Then the king placed Daniel in a high position and lavished many gifts on him. He made him ruler over the entire province of Babylon and placed him in charge of all its wise men. Moreover, at Daniel’s request the king appointed Shadrach, Meshach and Abednego administrators over the province of Babylon, while Daniel himself remained at the royal court. (Daniel 2:46-49)
And so begins Daniel’s remarkable career as chief adviser to first the King of Babylon, and then the King of Persia.
I said earlier that this vision represents man’s view of Gentile Dominion as a mixture of shiny and precious metals. While each metal is less valuable than its predecessor, indicating a decline in the quality of its rule, each one is also harder and therefore stronger, showing it to be more powerful than the kingdom it replaced.
Next, we’ll look at these same four kingdoms from God’s perspective, and as I told you, it’ll be way different.
Daniel’s Dream of Four Beasts
In the first year of Belshazzar king of Babylon, Daniel had a dream, and visions passed through his mind as he was lying on his bed. He wrote down the substance of his dream.
Daniel said: “In my vision at night I looked, and there before me were the four winds of heaven churning up the great sea. Four great beasts, each different from the others, came up out of the sea. (Daniel 7:1-3)
The vision in Daniel 7 occurred 50 years after Daniel 2. Belshazzar was Nebuchadnezzar’s grandson, and Daniel was now an old man. The four winds of heaven symbolize a sovereign act of God, and the fact that these beasts come up from the sea hints that they represent the wickedness of Gentile Dominion. (Isaiah 57:20-21)
“The first was like a lion, and it had the wings of an eagle. I watched until its wings were torn off and it was lifted from the ground so that it stood on two feet like a man, and the heart of a man was given to it. (Dan. 7:4)
Babylon’s symbol was the winged lion. Being made into a man makes it represent the King.
“And there before me was a second beast, which looked like a bear. It was raised up on one of its sides, and it had three ribs in its mouth between its teeth. It was told, ‘Get up and eat your fill of flesh!’ (Dan. 7:5)
The bear symbolizes the Medo-Persian coalition. Though Media was the senior partner Persia became the stronger one, which is shown by one side being raised above the other. The three ribs are Persia’s three major conquests, Lydia in 546BC, Babylon in 539, and Egypt in 525.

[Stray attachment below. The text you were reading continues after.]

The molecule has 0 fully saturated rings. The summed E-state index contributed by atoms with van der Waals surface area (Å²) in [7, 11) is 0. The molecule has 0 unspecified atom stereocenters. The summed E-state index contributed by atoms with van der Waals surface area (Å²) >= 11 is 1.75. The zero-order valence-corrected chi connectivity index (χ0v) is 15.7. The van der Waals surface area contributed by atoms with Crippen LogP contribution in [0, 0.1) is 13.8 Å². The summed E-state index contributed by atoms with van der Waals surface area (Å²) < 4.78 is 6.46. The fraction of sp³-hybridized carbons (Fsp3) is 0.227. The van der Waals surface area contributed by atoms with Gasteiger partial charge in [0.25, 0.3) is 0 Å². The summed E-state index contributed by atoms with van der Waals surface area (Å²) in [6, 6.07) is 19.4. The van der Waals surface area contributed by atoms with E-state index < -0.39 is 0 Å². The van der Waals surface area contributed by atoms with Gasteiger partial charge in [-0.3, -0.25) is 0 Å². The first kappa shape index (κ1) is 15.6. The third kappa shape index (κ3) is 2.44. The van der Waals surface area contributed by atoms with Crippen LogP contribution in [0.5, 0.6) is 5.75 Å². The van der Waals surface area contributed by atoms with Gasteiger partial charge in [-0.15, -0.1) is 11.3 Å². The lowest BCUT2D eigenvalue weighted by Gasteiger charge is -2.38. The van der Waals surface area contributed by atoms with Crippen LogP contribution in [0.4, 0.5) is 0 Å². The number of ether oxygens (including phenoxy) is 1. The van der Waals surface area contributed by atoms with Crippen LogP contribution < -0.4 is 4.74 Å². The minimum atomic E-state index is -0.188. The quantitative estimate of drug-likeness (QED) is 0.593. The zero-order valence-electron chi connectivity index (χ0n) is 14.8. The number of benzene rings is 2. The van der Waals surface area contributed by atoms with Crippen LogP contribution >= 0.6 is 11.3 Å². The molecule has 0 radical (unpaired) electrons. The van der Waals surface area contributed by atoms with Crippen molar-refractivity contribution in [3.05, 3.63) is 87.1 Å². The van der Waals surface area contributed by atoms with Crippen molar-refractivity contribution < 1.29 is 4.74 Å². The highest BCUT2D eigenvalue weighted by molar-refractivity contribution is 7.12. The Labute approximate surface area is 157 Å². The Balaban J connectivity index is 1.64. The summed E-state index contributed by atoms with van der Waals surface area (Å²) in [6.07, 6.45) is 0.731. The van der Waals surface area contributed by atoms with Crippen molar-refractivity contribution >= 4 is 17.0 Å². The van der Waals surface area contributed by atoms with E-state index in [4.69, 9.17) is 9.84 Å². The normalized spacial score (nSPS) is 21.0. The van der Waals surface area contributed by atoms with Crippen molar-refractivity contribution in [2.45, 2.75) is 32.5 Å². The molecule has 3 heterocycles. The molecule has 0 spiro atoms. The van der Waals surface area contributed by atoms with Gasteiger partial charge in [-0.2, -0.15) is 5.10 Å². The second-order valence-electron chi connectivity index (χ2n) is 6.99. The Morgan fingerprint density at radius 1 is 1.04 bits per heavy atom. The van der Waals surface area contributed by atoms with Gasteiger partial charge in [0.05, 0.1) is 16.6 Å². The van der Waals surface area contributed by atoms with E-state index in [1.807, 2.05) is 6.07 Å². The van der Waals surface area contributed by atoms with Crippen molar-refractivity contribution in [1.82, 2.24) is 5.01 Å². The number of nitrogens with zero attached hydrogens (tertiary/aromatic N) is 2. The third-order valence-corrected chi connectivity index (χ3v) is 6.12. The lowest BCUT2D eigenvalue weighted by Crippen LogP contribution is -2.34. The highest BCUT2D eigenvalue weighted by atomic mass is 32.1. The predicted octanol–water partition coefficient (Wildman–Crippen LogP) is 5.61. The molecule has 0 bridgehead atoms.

“After that, I looked, and there before me was another beast, one that looked like a leopard. And on its back it had four wings like those of a bird. This beast had four heads, and it was given authority to rule. (Dan. 7:6)
The leopard is Greece. The four wings represent the speed with which Alexander conquered the known world. It took him only 10 years. The four heads are his four generals who took the kingdom upon Alexander’s death and divided it among themselves.
“After that, in my vision at night I looked, and there before me was a fourth beast—terrifying and frightening and very powerful. It had large iron teeth; it crushed and devoured its victims and trampled underfoot whatever was left. It was different from all the former beasts, and it had ten horns. (Dan. 7:7)
This beast is so strange and terrifying to Daniel that it didn’t look like anything he’s seen before. It’s iron teeth recall the legs of iron from Daniel 2:40. Rome was a powerful Empire that brooked no resistance. In the reference to the 10 horns, we again jump from history to prophecy, from the ancient Roman Empire to its revival in our times.
“While I was thinking about the horns, there before me was another horn, a little one, which came up among them; and three of the first horns were uprooted before it. This horn had eyes like the eyes of a man and a mouth that spoke boastfully. (Dan. 7:8)
Here’s the origin of one of the anti-Christ’s titles, the Little Horn. Notice that he’s not one of the original 10 horns, but comes from among them. A horn symbolizes power or authority when used symbolically. To me, this means that the anti-Christ doesn’t start out as part of the official leadership, but comes from a less significant status outside the centers of power to depose three of the existing leaders and assume their authority. If I’m correct, look for the anti-Christ to burst on the scene suddenly from a previously unimportant segment of the Empire rather than from among its current leaders.
Daniel saw an angel in the vision who was also observing things. When he asked him about the fourth kingdom and the little horn, he was given this explanation: